Bored Ted Nugent Slams Obama's Gun Control Plans

"Who doesn't know that... the color of guns has anything to do with saving lives and reducing crime?" the philosopher rock legend asks.

WASHINGTON — Aging rocker Ted Nugent may have avoided making a spectacle during President Barack Obama's State of the Union address much to the chagrin in the scores of reporters on hand, but he had harsh words for the administration's gun control plans after the speech.

Invited to the State of the Union by Texas Republican Rep. Steve Stockman, Nugent sat in the far back corner of the visitor's gallery during the address. Although he respectfully rose to his feet when Obama first came into the chamber, he spent the rest of the speech firmly planted in his chair, a decidedly bored look on his face.

Nugent said he received a warm welcome in the nation's Capitol, despite the fact that he had threatened the president during last year's election and there were questions about how he would be treated by law enforcement tasked with protecting Obama and Congress.

"I love Washington D.C., I've always rock 'n rolled here, people love rock n roll here. I love coming to Washington D.C." Nugent said, adding, "See the smile on my face? I have a lot of friends here … who give me a whole lot of back slappin' and attaboys for speaking up on their behalf."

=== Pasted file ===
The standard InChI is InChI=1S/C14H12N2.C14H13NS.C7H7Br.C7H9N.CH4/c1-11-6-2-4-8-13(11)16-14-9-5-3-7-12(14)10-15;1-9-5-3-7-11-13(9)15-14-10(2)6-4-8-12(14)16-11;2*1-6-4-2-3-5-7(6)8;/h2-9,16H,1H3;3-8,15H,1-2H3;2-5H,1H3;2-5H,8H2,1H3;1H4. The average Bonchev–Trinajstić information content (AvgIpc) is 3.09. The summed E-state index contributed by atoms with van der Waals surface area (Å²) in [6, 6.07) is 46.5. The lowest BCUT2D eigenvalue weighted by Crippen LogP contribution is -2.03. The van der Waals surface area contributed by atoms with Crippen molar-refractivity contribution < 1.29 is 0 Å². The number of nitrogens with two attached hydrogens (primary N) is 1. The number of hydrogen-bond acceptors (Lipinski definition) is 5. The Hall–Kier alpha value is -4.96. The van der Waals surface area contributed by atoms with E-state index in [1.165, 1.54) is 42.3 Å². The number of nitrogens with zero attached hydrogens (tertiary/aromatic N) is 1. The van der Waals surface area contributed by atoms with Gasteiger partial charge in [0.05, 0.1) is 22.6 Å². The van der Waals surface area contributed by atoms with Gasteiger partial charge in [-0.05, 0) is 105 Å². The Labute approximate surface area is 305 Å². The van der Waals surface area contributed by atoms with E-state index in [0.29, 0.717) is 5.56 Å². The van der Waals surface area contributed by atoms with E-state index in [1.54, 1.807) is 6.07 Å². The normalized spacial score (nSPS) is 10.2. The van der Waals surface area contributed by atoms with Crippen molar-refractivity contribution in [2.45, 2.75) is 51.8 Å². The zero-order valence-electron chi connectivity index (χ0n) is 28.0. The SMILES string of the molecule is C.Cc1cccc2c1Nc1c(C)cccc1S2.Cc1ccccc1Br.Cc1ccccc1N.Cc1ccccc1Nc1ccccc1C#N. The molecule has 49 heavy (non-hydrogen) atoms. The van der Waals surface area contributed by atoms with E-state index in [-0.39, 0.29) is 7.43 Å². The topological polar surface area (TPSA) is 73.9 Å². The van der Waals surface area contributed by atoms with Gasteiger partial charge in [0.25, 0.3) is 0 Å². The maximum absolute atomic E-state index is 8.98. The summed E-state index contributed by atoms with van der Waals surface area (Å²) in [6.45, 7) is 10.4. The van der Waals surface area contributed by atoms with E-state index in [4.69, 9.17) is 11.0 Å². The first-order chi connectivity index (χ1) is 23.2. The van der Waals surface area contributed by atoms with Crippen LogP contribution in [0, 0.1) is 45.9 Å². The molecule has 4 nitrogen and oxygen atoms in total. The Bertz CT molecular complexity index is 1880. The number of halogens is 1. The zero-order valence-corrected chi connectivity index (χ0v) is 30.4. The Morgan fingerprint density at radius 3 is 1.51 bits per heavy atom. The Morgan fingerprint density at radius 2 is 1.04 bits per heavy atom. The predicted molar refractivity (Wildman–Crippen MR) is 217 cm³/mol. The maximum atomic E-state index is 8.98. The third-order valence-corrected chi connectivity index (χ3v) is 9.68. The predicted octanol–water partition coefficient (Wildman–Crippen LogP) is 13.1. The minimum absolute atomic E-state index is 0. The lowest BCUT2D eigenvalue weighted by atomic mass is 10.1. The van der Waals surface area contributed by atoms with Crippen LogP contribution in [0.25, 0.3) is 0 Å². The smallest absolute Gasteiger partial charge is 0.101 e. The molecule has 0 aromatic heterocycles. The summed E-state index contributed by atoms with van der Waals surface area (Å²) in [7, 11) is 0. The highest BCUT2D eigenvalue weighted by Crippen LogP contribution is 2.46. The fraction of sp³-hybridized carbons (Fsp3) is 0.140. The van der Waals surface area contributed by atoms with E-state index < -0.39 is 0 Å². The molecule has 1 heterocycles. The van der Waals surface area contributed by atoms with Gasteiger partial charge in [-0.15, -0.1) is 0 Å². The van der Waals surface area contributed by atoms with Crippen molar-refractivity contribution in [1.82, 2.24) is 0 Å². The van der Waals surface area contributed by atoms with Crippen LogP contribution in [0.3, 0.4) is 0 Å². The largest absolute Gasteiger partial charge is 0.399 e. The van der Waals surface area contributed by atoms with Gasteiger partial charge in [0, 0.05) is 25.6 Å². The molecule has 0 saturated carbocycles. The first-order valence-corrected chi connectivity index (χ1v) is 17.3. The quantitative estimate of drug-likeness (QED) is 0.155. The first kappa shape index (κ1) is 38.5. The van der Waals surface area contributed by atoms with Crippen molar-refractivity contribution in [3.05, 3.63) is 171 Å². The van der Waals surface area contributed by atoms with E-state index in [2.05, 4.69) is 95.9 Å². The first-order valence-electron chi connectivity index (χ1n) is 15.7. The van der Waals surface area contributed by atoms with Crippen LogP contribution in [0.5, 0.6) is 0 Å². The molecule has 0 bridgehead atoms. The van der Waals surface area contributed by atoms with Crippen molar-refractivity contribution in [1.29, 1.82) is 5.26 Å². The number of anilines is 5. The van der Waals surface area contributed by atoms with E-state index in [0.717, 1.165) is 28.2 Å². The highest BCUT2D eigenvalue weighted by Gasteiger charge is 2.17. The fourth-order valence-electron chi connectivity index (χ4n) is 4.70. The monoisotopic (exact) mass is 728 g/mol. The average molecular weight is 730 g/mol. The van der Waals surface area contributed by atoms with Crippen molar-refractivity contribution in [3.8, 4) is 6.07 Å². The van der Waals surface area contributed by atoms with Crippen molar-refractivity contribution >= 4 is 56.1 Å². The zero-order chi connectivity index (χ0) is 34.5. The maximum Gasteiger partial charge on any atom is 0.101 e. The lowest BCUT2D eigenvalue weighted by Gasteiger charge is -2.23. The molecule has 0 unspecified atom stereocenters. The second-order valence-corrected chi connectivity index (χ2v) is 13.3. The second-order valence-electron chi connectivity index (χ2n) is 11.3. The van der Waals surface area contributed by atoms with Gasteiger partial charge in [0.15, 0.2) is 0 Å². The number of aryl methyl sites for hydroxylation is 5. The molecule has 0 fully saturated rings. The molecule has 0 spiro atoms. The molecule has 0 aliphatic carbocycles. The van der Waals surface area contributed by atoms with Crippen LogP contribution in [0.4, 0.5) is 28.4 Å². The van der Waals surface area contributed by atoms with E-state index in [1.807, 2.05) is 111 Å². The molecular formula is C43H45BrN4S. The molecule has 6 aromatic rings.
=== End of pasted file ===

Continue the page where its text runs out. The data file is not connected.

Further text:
But when it came to gun control proposals, he didn't mince words.

"Its more nonsense. Nothing he proposes or nothing he's been proposed would have stopped any of the shootings. None of those shooters are gonna register anything," Nugent said as dozens of reporters huddled around the conservative agitator just off the House floor.

"Canada finally abandoned its multibillion waste of a C68 gun law where goose hunters and farmers had to register their squirrel rifles. And it didn't do anything to reduce crime or save any lives."

"Who doesn't know this? Who doesn't know that registration and limitation on magazine capacity and the color of guns has anything to do with saving lives and reducing crime?" the "Nuge" argued, before his handler whisked him away for a television interview.

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